Pick 11: MB
Tim Taranto
Inside Midfielder (Sandringham Dragons/Vic Metro)
28/01/1998 | 186cm | 82kg

The second St Kevin’s College lad in my side. Taranto hasn’t put a foot wrong in the last two months and continues to improve as the year goes on. He’s very good in traffic, aided from a basketball background and can hit the scoreboard when needed. A great overhead mark also helps him win one-on-one and he’s one player that I’m happy is in my side.

Pick 12: PW
Griffin Logue
Key Position Defender (Swan Districts/Western Australia)
13/04/1998 | 193cm | 92kg

There are not too many prime key defenders in this draft, and I have snared the top two. Logue is smaller than Macreadie, but good one-on-one and is more of that intercept mark, lockdown KPD rather than the creative Macreadie type. In saying that, he impressed at the National Championships and could be moulded into a number of different defensive roles at AFL level.

Pick 13: PW
Josh Battle
Key Position Forward (Dandenong Stingrays/Vic Country)
01/09/1998 | 192cm | 90kg

There’s no secret I’m a Josh Battle fan and he just adds a point of difference to any forward line. While he will not become a number one forward at AFL level, he is strong overhead, a super high footy IQ and a reliable set shot. In my opinion the second best tall forward behind Marshall, handing my team the two best KPF and two best KPD.

Pick 14: MB
Ben Ainsworth
Small Forward (Gippsland Power/Vic Country)
10/02/1998 | 179cm | 74kg

Every side needs a crafty small forward and that’s exactly what Ben Ainsworth can be. A great overhead mark for his size and can change the game in a blink of an eye. Also has the ability to push into the midfield, but will prove his most valuable inside 50 where he’s a tough match up for any opponent.

Pick 15: MB
Josh Rotham
Medium Defender (West Perth/Western Australia)
25/02/1998 | 192cm | 79kg

Having missed out on arguably the two best tall defenders (Logue & Macreadie) we’ll take Josh Rotham in the back pocket. Rotham can play both tall and small, but looks most at home rebounding the ball out of defence. Did play as a tall in defence against VFL sides earlier in the year but will fit in well in defence.

Pick 16: PW
Alex Villis
Outside Midfielder (Norwood/South Australia)
20/08/1998 | 182cm | 70kg

Footskills and speed. I’ve said it earlier and I’ll say it again. Villis has both and is the best South Australian in the draft crop. With most of the other South Australian midfielders working on the inside, Villis finds space and chops teams up when going forward. Fantastic user of the ball and will be deadly on my wing.

Pick 17: PW
Will Setterfield
Inside Midfielder (Sandringham Dragons/NSW-ACT)
05/02/1998 | 190cm | 79kg

With so many talented inside midfielders in this draft, I deliberately left my second inside mid until now. Having committed daylight robbery with Brodie at pick eight, Setterfield is a very good pick up at 17. A big lad, Setterfield will win the hard ball and is a solid user of the footy too.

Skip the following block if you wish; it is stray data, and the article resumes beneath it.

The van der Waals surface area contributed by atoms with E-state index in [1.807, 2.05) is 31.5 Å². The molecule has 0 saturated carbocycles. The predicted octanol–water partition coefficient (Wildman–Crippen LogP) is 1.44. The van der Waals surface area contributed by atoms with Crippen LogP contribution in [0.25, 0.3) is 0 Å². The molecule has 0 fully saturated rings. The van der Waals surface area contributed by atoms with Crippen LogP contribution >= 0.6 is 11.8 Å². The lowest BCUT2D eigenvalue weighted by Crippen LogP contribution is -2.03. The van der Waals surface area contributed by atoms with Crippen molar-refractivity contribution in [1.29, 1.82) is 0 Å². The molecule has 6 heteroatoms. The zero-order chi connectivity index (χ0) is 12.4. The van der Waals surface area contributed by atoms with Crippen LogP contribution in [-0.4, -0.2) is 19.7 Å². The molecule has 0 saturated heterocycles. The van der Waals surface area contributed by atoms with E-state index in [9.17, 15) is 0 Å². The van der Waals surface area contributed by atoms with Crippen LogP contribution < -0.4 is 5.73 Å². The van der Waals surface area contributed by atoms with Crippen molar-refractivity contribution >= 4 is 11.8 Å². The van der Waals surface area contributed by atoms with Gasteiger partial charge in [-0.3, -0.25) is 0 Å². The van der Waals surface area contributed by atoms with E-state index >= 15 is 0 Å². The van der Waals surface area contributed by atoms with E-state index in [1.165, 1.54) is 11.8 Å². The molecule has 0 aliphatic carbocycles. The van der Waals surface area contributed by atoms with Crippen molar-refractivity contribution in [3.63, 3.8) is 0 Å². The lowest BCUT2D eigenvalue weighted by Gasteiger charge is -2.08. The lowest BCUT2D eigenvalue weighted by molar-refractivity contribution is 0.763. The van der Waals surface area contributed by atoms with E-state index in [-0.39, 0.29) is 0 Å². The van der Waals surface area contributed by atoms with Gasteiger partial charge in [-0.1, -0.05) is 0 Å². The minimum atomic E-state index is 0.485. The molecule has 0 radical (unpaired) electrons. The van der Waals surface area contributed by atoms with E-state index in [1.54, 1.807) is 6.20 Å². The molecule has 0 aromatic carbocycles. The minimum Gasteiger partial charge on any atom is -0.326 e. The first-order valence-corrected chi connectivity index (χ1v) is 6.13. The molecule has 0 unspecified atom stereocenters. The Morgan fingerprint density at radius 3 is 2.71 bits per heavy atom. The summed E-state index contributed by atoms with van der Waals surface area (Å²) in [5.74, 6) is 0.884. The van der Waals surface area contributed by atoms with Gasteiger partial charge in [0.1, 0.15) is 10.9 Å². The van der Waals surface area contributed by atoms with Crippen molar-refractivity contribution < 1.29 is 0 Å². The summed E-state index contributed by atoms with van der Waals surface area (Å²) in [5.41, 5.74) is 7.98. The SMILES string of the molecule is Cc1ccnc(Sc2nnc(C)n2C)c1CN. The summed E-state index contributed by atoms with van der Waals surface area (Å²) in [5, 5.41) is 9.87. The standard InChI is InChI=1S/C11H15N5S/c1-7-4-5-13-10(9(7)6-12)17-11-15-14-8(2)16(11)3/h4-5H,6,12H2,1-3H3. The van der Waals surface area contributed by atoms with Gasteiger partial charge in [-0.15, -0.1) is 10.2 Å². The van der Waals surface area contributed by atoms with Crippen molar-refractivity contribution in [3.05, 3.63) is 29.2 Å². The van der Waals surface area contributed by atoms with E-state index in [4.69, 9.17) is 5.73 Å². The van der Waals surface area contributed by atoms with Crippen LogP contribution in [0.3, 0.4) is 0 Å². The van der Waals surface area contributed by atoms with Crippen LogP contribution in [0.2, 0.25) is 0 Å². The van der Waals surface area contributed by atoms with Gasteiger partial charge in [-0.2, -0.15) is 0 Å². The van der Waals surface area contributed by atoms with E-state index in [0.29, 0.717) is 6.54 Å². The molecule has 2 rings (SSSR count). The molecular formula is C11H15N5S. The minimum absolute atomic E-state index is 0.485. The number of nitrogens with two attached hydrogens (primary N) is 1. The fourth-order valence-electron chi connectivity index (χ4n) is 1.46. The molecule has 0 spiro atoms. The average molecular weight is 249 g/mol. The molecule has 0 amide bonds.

Pick 18: MB
Zachary Sproule
Key Position Forward (Murray Bushrangers/NSW-ACT)
12/05/1998 | 197cm | 84kg

Happy to partner Pat Kerr with Zach Sproule inside 50. Sproule plays in the Nick Riewoldt mould getting up the ground on long leads and will test his opposite number as to whether they can go the distance around the ground. A large chunk of his marks are up the ground, but has enough tricks inside 50 to hit the scoreboard when he hasn’t worked up the ground.

Pick 19: MB
Brad Scheer
Inside Midfielder (Palm Beach/Queensland)
31/08/1998 | 184cm | 83kg

Strong hardnosed inside midfielder will slot into a midfield well that already boasts names such as McCluggage and Bowes. Scheer is a good clearance winner and shoud be able to help the ball move forward. His numbers of late in the NEAFL have been outstanding.

Pick 20: PW
Oliver Florent
Balanced Midfielder (Sandringham Dragons/Vic Metro)
22/07/1998 | 183cm | 74kg

Arguably the last of the top 25 outside midfielders, Florent is another classy ball user who can win his own ball too. A medium midfielder, Florent does not win a ton of the ball like his teammates, but uses it well and makes the right decisions by hand or foot.

Pick 21: PW
Jordan Gallucci
Medium Defender (Eastern Ranges/Vic Metro)
04/05/1998 | 183cm | 75kg

Jordan Gallucci was probably my favourite player coming into this year to watch, but he has been below his standards albeit for a game or two. I’m tipping he will bounce back for the finals and hopefully find his deadly kicking game again, something that has unfortunately disappeared in his top-age year. A back pocket for my side.

Pick 22: MB
Sam Walker
Medium Defender (Glenelg/South Australia)
16/03/1998 | 187cm | 80kg

Rebounding defender who will join Scrimshaw as the second left footer off half back for my team. A good ball user, Walker hits targets at will. Could be the game where he really pushes his name up rankings.

Pick 23: MB
Jack Maibaum
Key Position Defender (Eastern Ranges/Vic Metro)
27/03/1998 | 193cm | 90kg

All-Australian defender slots in at Centre Half Back for my side. A true shut down defender who was a strong performer for Vic Metro in the Under 18 Championships. Solid in one-on-one contests and one that probably hasn’t got enough credits for his season.

Pick 24: PW
Daniel Venables
General Forward/Inside Midfielder (Western Jets/Vic Metro)
19/11/1998 | 186cm | 81kg

Daniel Venables is a tough inside midfielder who spends more time forward than most others in this crop. He hits the scoreboard consistently and is strong overhead. Had a few niggling injuries earlier in the year, but will rotate through the midfield in my team.

Pick 25: PW
Kobe Mutch
Balanced Midfielder (Bendigo Pioneers/NSW-ACT)
18/03/1998 | 184cm | 79kg

Kobe Mutch is a huge ball winner who has tasted a fair bit of NEAFL action lately and therefore missed out on games in the TAC Cup. A midfielder who can play inside or out, he will work well with the other midfielders on my team, primarily playing an inside role, shoveling it out to the silky outside players.